01:58PM | 03/14/04
Member Since: 03/13/04
1 lifetime posts
Hi all,

We have an electric dryer with a 3-prong plug on a cord that meets the manufacturer's requirement of a minimum 120/140-volt, 30-amp power supply. The plug is the kind that matches a "NEMA Type 10-30R" receptacle; that is, there are two flat blades angled out from each other and a third L-shaped blade. The dryer owner's manual says, "This dryer is manufactured with the 3-wire, frame-grounding conductor connected to the NEUTRAL (white or center) or the wiring harness of the terminal block. Do not have a fuse in the neutral or grounding circuit."

Our new house has an outlet that was previously used for a mill (the previous owner did a bunch of woodworking) and is on a 220V circuit. The breaker switch for the outlet fills 2 slots in the breaker box and says 20; I'm not sure if this means 20 amps total or 20+20 = 40 total. I suppose this could affect whether or not the circuit is compatible with a dryer that needs 30 up to amps.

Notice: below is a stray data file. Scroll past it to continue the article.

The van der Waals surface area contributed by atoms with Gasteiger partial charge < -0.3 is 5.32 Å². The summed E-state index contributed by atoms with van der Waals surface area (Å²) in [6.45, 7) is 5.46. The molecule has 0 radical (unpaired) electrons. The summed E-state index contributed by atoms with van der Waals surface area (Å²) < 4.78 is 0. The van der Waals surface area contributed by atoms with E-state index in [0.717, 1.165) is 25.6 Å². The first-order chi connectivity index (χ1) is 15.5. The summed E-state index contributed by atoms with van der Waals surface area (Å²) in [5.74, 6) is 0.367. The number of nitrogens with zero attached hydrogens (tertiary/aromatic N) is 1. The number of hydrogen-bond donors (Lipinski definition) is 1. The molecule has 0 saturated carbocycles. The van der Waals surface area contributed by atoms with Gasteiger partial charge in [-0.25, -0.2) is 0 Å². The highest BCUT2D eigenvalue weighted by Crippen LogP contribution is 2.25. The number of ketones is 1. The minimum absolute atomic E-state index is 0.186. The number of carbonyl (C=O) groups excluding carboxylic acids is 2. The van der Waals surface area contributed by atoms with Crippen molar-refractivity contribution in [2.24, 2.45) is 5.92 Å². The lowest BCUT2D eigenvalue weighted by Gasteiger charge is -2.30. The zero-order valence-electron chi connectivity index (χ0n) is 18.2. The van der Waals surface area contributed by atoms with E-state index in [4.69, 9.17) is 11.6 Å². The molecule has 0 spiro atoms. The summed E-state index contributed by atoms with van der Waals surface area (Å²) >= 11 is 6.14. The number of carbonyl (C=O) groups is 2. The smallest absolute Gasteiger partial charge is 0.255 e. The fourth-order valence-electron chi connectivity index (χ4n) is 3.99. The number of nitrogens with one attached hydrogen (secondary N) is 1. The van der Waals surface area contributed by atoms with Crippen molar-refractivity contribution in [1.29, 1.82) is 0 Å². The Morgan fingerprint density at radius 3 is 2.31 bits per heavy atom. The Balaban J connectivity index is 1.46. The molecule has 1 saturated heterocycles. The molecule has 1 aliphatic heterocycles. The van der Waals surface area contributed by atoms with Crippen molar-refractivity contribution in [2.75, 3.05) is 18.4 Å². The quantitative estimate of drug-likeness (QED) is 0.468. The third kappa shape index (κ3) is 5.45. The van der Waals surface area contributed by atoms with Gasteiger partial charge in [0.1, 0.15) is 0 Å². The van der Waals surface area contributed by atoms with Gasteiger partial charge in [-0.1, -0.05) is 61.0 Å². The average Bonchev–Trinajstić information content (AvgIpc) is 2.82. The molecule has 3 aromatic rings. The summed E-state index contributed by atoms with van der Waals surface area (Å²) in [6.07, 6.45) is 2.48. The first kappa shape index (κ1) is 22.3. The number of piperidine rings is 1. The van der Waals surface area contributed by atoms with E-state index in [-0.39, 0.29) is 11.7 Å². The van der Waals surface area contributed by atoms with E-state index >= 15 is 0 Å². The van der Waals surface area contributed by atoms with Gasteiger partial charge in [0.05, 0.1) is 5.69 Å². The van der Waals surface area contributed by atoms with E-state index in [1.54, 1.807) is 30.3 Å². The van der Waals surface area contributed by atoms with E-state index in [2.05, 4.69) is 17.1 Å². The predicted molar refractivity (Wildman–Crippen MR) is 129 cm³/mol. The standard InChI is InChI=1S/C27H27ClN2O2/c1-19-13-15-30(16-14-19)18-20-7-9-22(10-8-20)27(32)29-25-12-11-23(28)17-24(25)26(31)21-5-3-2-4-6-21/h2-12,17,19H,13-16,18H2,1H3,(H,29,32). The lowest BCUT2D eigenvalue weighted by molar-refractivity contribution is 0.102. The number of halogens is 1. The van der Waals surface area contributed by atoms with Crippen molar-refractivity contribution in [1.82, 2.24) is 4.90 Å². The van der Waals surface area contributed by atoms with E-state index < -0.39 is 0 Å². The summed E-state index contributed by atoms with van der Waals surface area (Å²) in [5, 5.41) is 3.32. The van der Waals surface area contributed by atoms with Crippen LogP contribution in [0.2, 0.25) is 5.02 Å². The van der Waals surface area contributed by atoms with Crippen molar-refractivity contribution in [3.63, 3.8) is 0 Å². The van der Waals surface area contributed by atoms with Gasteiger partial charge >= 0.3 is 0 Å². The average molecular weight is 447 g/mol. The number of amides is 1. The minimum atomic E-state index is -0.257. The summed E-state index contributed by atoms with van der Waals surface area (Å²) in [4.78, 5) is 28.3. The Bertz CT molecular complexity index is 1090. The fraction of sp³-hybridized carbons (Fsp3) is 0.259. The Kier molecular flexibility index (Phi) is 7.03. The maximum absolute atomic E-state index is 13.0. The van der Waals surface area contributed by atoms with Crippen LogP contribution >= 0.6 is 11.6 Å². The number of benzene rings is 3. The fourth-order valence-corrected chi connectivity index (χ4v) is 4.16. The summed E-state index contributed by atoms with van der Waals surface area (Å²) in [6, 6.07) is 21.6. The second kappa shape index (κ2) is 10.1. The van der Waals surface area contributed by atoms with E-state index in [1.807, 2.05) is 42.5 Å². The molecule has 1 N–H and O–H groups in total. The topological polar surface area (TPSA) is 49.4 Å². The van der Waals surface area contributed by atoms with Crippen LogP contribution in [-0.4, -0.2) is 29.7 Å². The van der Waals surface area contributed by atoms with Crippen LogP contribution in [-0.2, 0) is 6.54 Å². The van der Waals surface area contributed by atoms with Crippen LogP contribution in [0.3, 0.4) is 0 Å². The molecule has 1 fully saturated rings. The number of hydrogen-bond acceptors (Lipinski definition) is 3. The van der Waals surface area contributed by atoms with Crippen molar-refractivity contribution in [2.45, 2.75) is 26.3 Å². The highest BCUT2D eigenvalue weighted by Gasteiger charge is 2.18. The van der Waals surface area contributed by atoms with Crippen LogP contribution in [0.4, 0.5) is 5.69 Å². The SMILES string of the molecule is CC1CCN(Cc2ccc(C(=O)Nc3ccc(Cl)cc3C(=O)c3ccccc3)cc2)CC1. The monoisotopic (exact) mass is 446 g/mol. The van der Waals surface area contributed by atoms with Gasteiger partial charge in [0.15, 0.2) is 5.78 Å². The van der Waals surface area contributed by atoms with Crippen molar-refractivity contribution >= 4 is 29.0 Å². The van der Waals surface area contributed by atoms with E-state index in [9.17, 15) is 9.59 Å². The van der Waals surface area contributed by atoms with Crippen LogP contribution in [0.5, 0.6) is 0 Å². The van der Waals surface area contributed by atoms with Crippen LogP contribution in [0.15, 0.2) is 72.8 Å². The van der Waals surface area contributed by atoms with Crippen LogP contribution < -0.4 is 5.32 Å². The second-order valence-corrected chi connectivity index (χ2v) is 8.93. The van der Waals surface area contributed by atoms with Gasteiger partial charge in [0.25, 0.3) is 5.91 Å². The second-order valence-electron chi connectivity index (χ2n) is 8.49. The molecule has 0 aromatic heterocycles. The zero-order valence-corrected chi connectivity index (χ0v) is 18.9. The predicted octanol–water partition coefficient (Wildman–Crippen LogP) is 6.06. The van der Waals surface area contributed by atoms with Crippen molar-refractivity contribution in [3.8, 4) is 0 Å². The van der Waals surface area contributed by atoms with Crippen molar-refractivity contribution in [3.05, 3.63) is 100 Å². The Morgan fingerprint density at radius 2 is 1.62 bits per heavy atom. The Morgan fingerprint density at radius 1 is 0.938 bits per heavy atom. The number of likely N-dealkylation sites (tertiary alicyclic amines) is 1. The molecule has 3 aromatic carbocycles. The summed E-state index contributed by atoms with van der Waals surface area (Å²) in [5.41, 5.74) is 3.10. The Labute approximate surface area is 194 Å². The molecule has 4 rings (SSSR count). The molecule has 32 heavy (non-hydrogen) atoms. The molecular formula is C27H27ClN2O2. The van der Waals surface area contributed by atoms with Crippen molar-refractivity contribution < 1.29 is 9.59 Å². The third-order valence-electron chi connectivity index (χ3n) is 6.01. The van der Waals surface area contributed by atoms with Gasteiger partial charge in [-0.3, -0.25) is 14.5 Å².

The existing outlet says it is for 125/250V and 50 amps. It has 3 holes, with 2 of the holes angled out about like the 2 blades on the dryer plug, but the 3rd blade is flat and vertical rather than L-shaped. The existing wires in the wall are a black, a white, and a bare copper wire.

I purchased a dryer outlet to match the dryer plug for just a couple of bucks, but I want to be sure that the new outlet will be compatible with the wiring setup in the wall. If it will, I want to be sure that I connect the correct wires in the wall to the correct terminals in the new outlet. Which wire goes to which terminal in the new 30A 125/250V outlet?




02:05PM | 03/14/04
Member Since: 09/17/02
524 lifetime posts
The 20 on the breaker handle indicates a 2 amp double pole breaker. This is the wrong size for your dryer. You need a 30 amp circuit. If the wire is #10 you can change the breaker to a 30 amp and install the proper receptacle.


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